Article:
18 January 2010
Already sleeping fitfully due to felling gross, I woke up this morning to the most terrifying time of my life in the middle of the night. We first heard people shouting from the courtyard to get out of our rooms. That stopped for a bit, so Elsa and I ignored it and prepared to fall back asleep. After a bit though, it came again, louder and more urgent. We froze. All we heard was that we should leave, but no one gave a reason. Finally we heard some one shout that there was a rumor of a ____. That’s all we could understand. Not that it would have been helpful anyway. We had no reason to trust what these unknown people were saying anyway. Desperate and mentally muddled, we decided to sneak quickly over to Kelly and Julia’s room next door to see what they were doing and to feel security in numbers. They were panicking too. We tried to call Mercy but couldn’t get a hold of her. We all imagine the worst-case scenarios and the best way to react to each. Ultimately, we decided even if there were intruders, our rooms would not be the safest place to be in any situation. And if the screamers were trustworthy, that was the definitely best course of action. Shaking, I cautiously but briskly headed down the three flights of unending stairs with the others. A ton of students were standing out on the parking lot and we were finally informed that the rumors were of an earthquake (maybe you read about this?). Julia, a resident of San Diego, has plenty of earthquake knowledge and told us that Ghana doesn’t get real earthquakes because it’s not on a fault line. I didn’t know about that, but really, now that everyone had been evacuated from the building, an earthquake rumor came as a relief somehow. Apparently I hadn’t given any thought to the recent destruction in Haiti in this rationalization. Going with this thought, part of me relaxed, knowing that the hostel porters had everything under control. The other part was still freaking out. Some of this had to do with the shock I’m sure, but mostly, I was scared by the burst of reality. I had seen the barbed wire and guards armed with assault rifles outside our buildings, but hadn’t internalized their necessity. What if someone could get past them? These were the thoughts going through my head at the time. But… I had a decent amount of time to be thinking these and voicing them to Elsa and Alex and we decided more or less that the guards are well trained and it would take a lot to get past them, and that Ghana is a fairly stable country. Between those two, I figure I’m about as safe here as anywhere else, and that anything could happen anywhere. So I’m sorry if this story was scary, but really, I’m okay, happy, and armed with a healthy dose of caution.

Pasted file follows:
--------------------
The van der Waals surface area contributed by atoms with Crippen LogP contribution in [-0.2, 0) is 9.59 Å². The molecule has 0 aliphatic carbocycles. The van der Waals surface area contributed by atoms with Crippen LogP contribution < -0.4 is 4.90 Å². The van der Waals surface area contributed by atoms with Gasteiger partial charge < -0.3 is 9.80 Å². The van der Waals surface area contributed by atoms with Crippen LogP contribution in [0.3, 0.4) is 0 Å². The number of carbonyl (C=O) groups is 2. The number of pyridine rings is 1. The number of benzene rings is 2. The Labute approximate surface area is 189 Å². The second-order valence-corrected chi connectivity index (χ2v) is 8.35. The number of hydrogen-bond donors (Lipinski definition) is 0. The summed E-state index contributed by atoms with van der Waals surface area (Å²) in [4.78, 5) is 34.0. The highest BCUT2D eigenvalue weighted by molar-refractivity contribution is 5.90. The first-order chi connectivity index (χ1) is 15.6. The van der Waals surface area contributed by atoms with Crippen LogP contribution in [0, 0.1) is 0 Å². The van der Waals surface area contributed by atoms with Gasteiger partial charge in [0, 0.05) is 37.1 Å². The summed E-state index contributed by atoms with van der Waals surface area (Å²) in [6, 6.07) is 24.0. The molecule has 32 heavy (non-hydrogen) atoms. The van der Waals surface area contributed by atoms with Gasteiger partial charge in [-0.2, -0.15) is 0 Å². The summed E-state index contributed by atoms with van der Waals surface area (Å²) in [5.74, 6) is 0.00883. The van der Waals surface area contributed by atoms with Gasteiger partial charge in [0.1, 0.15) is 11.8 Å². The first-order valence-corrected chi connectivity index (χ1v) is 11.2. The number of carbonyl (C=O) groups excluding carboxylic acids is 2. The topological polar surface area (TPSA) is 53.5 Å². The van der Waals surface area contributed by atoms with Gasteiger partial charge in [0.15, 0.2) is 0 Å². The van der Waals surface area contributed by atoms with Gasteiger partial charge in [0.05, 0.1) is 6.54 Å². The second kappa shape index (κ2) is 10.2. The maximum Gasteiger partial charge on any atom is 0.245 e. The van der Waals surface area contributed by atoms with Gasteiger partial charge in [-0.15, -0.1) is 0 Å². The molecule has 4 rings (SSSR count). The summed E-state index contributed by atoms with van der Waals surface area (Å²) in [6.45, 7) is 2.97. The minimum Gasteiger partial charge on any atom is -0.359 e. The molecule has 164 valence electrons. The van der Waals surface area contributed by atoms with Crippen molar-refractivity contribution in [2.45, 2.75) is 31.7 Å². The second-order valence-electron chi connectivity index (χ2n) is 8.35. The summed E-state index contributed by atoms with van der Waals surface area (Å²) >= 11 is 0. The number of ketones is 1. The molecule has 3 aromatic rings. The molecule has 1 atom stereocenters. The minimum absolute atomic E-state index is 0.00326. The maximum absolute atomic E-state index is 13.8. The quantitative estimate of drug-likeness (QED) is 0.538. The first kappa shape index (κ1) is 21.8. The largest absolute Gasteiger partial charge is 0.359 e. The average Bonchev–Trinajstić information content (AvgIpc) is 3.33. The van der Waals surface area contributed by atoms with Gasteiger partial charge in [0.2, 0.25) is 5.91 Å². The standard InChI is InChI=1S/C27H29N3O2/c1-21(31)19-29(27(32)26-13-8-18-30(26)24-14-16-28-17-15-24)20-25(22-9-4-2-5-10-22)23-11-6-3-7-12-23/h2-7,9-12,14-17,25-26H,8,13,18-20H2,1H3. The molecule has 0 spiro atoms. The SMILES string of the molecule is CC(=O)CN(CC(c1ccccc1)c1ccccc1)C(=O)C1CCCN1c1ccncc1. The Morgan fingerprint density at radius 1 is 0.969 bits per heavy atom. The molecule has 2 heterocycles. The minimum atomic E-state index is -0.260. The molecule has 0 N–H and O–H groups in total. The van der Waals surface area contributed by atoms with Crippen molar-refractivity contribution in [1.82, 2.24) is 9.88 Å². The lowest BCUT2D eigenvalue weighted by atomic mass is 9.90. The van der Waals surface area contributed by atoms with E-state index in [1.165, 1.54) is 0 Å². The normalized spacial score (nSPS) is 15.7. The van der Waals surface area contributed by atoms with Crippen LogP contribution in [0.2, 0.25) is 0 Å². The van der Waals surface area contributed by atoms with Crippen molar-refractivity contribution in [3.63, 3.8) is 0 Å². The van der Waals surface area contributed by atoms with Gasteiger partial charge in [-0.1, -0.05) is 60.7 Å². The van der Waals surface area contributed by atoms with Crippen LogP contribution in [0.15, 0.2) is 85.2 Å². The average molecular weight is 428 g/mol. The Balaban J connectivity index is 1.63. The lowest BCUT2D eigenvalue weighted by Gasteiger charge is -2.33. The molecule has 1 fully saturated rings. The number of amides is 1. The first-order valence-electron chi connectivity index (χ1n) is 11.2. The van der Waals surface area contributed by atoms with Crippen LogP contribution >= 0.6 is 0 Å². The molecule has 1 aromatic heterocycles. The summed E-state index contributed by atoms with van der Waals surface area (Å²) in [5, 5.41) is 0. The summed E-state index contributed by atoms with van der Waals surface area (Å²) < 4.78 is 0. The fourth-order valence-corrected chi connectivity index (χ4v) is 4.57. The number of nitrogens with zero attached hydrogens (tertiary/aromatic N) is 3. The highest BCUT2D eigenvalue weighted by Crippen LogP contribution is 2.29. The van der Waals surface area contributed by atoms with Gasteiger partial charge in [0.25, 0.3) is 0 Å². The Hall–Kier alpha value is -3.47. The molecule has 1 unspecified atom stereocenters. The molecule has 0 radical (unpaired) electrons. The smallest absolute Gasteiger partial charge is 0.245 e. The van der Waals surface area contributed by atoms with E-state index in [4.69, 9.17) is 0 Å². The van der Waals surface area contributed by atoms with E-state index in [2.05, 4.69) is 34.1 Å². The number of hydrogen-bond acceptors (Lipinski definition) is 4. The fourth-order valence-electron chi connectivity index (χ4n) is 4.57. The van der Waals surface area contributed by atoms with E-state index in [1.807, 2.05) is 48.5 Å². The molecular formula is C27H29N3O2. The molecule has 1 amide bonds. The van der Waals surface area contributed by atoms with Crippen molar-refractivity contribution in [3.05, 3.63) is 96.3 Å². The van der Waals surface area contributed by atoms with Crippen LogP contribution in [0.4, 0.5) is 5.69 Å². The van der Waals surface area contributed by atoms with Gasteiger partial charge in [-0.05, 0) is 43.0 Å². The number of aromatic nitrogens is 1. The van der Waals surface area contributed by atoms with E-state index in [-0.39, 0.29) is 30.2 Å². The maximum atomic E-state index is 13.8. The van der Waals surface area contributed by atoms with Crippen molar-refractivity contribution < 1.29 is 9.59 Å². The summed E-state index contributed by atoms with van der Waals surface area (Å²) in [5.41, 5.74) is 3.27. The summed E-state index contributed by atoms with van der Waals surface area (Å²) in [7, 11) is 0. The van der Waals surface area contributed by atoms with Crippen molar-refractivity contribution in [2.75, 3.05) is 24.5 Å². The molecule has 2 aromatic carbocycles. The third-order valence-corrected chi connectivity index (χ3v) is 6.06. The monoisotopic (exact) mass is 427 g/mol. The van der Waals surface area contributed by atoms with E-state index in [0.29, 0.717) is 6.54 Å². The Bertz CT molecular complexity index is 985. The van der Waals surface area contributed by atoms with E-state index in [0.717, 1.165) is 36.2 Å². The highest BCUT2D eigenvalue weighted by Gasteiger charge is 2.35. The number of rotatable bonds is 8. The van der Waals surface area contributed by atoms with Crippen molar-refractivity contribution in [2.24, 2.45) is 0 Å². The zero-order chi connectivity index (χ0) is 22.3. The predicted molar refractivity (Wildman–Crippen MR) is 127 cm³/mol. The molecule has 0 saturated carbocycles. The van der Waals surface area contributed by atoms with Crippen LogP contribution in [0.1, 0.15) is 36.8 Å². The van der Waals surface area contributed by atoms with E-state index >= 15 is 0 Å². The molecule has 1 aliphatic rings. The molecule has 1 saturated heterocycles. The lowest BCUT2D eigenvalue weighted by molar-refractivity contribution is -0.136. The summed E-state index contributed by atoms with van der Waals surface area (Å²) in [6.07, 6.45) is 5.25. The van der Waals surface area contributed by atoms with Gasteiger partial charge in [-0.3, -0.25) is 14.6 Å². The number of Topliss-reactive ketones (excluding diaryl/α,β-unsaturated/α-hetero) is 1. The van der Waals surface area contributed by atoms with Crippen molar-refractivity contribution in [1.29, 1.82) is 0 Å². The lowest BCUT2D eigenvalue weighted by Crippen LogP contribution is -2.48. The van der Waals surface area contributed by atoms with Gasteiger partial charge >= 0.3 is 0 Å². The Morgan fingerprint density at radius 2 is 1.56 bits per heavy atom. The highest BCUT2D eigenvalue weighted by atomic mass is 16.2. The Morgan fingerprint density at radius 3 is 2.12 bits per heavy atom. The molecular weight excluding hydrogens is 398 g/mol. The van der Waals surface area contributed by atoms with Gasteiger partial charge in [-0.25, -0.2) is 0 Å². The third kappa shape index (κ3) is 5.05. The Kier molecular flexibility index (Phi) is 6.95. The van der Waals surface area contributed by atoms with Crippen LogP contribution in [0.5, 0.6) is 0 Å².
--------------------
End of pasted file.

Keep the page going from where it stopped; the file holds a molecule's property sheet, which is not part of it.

After a decent while, a porter came out to tell us that the earthquake rumor was an elaborate hoax and that it was safe to go outside. It was a great start to our first day of classes. I didn’t even want to know what time it was when we got back.
Today was technically the first day of classes, but today, I signed up for about half of my schedule. The other half I plan to get tomorrow. See, registration opened up last week, but many offices hadn’t posted their schedules and we had orientation around most of the office hours anyway. But we were told it wasn’t really a big deal. Many of the other students just got here today. The first week of classes apparently isn’t really used for instruction. I don’t understand it, but I seem to be on the right track, so I’ll keep rolling with it. And I’m signed up to be in an African pop band ensemble!
We did have our first Twi class today! Although English is the official language in Ghana, Twi is also widely spoken and often preferred by Ghanaians. We are excited to learn as much as possible to show our hosts that we are making an effort to embrace their culture. We had previously picked up bits and pieces from various locals, but mostly, when applied, Ghanaians would laugh at us playfully in a way that showed they were pleased but also said, “Oh, you silly oburoni, trying to nasalize your ‘I’s…” Because apparently, nasalization is important. And I have no doubt I’m doing it incorrectly.
I got on the internet today! We went to a building that offers free wireless to students for one hour a day. I’m sorry I didn’t post this. By the time I had caught up with some Facebook and e-mail, we had to go.
Still no power in our building.